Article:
Wealth Creation: It’s Not About the Money

Posted on 17. Mar, 2011 by in Creating Wealth, Wealth Essentials, Your Wealthy Life

wealth creationIf asked you what your definition of wealth creation was, what would your response be?

Some people assume that wealth creation is just about making money and that being a successful wealth creator is having a lot of it.  If you feel the same way then there is a chance you are selling yourself short and missing out on a lot of other aspects that can increase your wealth.  There is absolutely nothing wrong with money, it’s great stuff, but true wealth is about a lot more than just money.  On the other hand, if you feel that wealth creation is about surrounding yourself with love and happiness and that nothing else matters, then it is likely you have poor money skills and are in need a reality check.

Money Matters

Whether you like it or not, Money matters.  Money pays the rent, puts food on the table, and buys stuff you either need or want in order to improve your way of life.  It doesn’t matter if you rent rather than buy, move overseas to a country with a cheaper cost of living or decide to pitch a tent somewhere amongst nature, there is a minimum dollar amount required every day to pay for the way you decide to live.

“The best things in life might be free, but everything else is going to cost you something.”

The reason why people get so worked up about making money is because it buys them stuff and as much as we might like to think we aren’t materialistic, we all are in one way or another (some are just more so than others).  Personally I don’t see anything wrong with this, you should definitely have the things you want and don’t let anyone tell you otherwise.  The trouble is, most of us can’t get everything we want immediately because we don’t have the financial means.  This is where some impatient people get themselves into trouble with excessive spending and credit debt.

If you can avoid debt, or learn how to control it so it works for you, then there is a good chance you can continue to have the things you want guilt free.  It might be that you need to accumulate these items or experiences over time, but if you really want them there is nothing to stop you from having them.  Sure a trip overseas is nice because it broadens your horizons, but it’s not for everyone.  Maybe you want a new car, or a flat screen TV, or to be able to splurge on new clothes regularly.  It’s good to want things, it will help you set goals for your savings and spending.  It does take some patience and as boring as they are, budgets are useful.  If you can define what wealth creation means to you, then spending money on the things that make you happy and increase your wealth is something you should do.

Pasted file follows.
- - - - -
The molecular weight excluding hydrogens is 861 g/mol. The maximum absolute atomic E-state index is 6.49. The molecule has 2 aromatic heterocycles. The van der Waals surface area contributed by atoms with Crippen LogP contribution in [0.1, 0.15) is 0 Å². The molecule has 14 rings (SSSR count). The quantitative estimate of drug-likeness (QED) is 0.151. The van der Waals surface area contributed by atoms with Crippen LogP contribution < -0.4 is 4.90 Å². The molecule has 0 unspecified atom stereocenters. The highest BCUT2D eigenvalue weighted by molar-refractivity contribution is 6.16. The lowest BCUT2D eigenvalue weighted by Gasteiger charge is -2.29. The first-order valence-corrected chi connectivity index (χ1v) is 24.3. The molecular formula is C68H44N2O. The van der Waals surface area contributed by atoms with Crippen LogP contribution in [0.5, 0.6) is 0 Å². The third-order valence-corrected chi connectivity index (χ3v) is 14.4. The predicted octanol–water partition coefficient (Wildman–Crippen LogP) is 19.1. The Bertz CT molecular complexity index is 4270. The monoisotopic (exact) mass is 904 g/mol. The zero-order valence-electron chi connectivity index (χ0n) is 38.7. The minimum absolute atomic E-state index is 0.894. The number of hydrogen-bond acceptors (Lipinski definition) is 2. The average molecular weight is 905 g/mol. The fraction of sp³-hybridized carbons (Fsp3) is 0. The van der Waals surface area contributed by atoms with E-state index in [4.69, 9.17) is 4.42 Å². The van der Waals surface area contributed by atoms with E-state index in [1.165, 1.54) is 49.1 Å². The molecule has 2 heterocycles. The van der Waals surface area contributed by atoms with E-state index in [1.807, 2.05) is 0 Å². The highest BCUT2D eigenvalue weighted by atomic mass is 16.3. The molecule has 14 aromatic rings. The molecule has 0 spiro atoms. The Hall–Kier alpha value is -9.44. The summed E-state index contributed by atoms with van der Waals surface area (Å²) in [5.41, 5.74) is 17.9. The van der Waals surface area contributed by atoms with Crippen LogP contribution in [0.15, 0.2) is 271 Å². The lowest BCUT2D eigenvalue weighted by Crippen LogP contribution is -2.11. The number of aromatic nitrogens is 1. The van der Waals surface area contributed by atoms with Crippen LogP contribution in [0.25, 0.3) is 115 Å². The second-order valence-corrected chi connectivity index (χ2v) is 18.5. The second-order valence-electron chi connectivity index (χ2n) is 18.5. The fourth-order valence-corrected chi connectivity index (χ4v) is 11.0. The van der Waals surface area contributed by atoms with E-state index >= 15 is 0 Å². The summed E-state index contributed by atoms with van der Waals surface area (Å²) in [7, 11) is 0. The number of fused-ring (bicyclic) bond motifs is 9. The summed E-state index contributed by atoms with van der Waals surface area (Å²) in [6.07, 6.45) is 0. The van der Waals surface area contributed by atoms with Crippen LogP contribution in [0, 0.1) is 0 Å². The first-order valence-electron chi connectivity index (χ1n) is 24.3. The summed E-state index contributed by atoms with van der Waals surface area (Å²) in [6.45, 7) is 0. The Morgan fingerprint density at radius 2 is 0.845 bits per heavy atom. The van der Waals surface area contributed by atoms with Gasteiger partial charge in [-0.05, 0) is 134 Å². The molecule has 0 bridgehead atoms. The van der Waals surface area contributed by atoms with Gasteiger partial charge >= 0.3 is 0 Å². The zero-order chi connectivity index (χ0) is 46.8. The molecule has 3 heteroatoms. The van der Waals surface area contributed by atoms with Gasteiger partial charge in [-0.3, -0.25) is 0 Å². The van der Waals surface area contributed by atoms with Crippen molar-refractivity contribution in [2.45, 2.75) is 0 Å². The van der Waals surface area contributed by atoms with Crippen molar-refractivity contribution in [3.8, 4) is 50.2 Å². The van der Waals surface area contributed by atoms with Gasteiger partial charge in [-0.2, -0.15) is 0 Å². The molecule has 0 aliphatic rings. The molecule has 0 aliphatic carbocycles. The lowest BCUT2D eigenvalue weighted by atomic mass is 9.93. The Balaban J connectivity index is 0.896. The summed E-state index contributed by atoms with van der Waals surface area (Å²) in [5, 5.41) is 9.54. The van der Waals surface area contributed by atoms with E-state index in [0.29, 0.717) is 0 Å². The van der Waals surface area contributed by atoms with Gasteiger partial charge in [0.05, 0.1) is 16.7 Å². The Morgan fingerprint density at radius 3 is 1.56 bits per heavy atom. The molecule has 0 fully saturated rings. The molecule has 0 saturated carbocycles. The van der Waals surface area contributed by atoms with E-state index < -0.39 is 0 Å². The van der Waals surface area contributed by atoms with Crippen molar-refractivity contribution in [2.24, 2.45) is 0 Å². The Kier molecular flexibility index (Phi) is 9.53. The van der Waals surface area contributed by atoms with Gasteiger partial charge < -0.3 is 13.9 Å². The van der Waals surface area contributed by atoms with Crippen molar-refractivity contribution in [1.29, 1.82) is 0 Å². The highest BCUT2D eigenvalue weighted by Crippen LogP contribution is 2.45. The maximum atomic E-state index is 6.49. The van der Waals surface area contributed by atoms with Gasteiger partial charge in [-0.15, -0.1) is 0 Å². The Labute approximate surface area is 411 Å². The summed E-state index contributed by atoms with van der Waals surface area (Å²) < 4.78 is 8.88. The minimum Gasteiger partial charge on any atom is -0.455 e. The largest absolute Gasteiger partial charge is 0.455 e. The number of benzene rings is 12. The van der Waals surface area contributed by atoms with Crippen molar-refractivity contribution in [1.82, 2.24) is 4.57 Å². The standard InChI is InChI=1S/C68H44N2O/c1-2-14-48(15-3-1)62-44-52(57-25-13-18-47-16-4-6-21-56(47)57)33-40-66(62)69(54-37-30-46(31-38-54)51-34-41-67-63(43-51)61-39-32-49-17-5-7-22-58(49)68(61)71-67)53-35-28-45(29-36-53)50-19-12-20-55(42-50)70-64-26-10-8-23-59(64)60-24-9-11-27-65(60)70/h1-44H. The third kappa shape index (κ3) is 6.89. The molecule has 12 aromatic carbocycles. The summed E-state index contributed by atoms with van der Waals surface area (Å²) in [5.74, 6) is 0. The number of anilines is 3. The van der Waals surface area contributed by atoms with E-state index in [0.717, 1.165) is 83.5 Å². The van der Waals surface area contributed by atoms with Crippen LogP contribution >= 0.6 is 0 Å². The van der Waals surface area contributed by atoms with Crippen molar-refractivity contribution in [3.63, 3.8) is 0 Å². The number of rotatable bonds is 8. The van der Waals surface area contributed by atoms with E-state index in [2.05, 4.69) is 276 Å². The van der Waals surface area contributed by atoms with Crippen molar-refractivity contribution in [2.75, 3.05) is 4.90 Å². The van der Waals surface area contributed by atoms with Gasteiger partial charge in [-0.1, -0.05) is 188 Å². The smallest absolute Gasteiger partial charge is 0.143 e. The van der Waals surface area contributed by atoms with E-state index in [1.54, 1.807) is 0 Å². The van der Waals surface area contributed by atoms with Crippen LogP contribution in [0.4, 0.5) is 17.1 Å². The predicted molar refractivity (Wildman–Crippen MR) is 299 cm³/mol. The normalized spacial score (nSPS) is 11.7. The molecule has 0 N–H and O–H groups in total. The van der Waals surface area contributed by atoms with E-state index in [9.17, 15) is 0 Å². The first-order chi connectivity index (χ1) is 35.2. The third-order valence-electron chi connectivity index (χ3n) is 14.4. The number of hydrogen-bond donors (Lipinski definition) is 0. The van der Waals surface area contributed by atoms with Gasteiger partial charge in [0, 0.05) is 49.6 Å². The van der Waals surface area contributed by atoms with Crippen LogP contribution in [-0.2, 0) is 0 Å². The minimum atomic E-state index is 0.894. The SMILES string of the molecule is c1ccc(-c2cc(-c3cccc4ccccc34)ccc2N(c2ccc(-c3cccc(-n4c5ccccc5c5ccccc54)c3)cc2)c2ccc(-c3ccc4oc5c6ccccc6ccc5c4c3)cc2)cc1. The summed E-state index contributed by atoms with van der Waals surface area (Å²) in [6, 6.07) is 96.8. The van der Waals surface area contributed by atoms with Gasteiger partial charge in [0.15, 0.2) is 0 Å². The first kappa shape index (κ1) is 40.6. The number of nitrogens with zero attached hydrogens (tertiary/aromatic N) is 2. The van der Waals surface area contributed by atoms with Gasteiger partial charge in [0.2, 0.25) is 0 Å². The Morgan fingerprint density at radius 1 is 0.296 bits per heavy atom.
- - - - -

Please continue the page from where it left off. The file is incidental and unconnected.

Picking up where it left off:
Work to Live

I’m no layabout at work, I give it everything because I like to be successful at what I do and I subscribe to the “if it’s worth doing, it’s worth doing right” theory.  Work is also something that takes up a large portion of most peoples lives so ideally the work we do should be enjoyable, or at least satisfying in some way.  Doing work that I love is important to me and it helps get me up in the morning, but the key thing to remember is that work is something we do in exchange for money and it is that money that pays for the things we really want to do.

I’m probably going to sound like an asshole now, but I don’t go to work for the friendships.  I have made some great friends over the years, but I’ve also pissed people off too.  Some people get it, others don’t, in the end I don’t really care.  I go to work to do exactly that.  I give someone my time and expect compensation in the form of a salary.  When I finish doing that, I get to do the things that matter to me.

Lately I’ve been very interested in how I can work smarter and spend more time doing what I love, but this isn’t necessarily something I can afford to do right away.  I’ve already put my lifestyle ahead of my work, but I still need an income to live the way I want.